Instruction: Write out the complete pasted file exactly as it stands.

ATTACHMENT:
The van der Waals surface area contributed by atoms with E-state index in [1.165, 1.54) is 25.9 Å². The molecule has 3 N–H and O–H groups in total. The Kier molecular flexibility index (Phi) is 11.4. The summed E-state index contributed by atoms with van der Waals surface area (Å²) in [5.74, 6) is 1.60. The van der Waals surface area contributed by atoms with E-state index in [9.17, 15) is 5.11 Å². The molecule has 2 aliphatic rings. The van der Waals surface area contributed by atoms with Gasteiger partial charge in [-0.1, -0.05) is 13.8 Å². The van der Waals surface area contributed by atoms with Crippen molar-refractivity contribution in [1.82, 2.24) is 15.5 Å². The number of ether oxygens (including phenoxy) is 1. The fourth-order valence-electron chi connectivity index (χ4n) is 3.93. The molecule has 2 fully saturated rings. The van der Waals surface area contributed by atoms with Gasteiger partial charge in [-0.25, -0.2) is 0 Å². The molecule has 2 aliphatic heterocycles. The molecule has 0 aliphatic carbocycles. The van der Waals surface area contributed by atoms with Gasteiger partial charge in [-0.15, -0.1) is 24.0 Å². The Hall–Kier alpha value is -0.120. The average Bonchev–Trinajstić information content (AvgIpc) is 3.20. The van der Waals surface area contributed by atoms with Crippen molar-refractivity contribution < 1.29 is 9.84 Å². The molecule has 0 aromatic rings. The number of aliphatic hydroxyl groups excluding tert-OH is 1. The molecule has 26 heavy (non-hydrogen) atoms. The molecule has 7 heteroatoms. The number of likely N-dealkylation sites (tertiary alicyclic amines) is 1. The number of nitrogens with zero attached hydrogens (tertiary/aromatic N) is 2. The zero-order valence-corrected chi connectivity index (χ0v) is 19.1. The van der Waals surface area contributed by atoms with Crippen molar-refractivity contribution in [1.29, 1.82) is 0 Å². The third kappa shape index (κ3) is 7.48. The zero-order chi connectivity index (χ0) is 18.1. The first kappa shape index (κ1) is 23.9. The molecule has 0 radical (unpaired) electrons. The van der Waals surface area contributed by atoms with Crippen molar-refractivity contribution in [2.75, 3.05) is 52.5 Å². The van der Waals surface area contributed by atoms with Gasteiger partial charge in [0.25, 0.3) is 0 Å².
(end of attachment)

The van der Waals surface area contributed by atoms with E-state index in [1.165, 1.54) is 25.9 Å². The molecule has 3 N–H and O–H groups in total. The Kier molecular flexibility index (Phi) is 11.4. The summed E-state index contributed by atoms with van der Waals surface area (Å²) in [5.74, 6) is 1.60. The van der Waals surface area contributed by atoms with E-state index in [9.17, 15) is 5.11 Å². The molecule has 2 aliphatic rings. The van der Waals surface area contributed by atoms with Gasteiger partial charge in [-0.1, -0.05) is 13.8 Å². The van der Waals surface area contributed by atoms with Crippen molar-refractivity contribution in [1.82, 2.24) is 15.5 Å². The number of ether oxygens (including phenoxy) is 1. The fourth-order valence-electron chi connectivity index (χ4n) is 3.93. The molecule has 2 fully saturated rings. The van der Waals surface area contributed by atoms with Gasteiger partial charge in [-0.25, -0.2) is 0 Å². The molecule has 2 aliphatic heterocycles. The molecule has 0 aliphatic carbocycles. The van der Waals surface area contributed by atoms with Gasteiger partial charge in [-0.15, -0.1) is 24.0 Å². The Hall–Kier alpha value is -0.120. The average Bonchev–Trinajstić information content (AvgIpc) is 3.20. The van der Waals surface area contributed by atoms with Crippen molar-refractivity contribution < 1.29 is 9.84 Å². The molecule has 0 aromatic rings. The number of aliphatic hydroxyl groups excluding tert-OH is 1. The molecule has 26 heavy (non-hydrogen) atoms. The molecule has 7 heteroatoms. The number of likely N-dealkylation sites (tertiary alicyclic amines) is 1. The number of nitrogens with zero attached hydrogens (tertiary/aromatic N) is 2. The zero-order valence-corrected chi connectivity index (χ0v) is 19.1. The van der Waals surface area contributed by atoms with Crippen molar-refractivity contribution in [1.29, 1.82) is 0 Å². The third kappa shape index (κ3) is 7.48. The zero-order chi connectivity index (χ0) is 18.1. The first kappa shape index (κ1) is 23.9. The molecule has 0 radical (unpaired) electrons. The van der Waals surface area contributed by atoms with Crippen molar-refractivity contribution in [2.75, 3.05) is 52.5 Å². The van der Waals surface area contributed by atoms with Gasteiger partial charge in [0.25, 0.3) is 0 Å².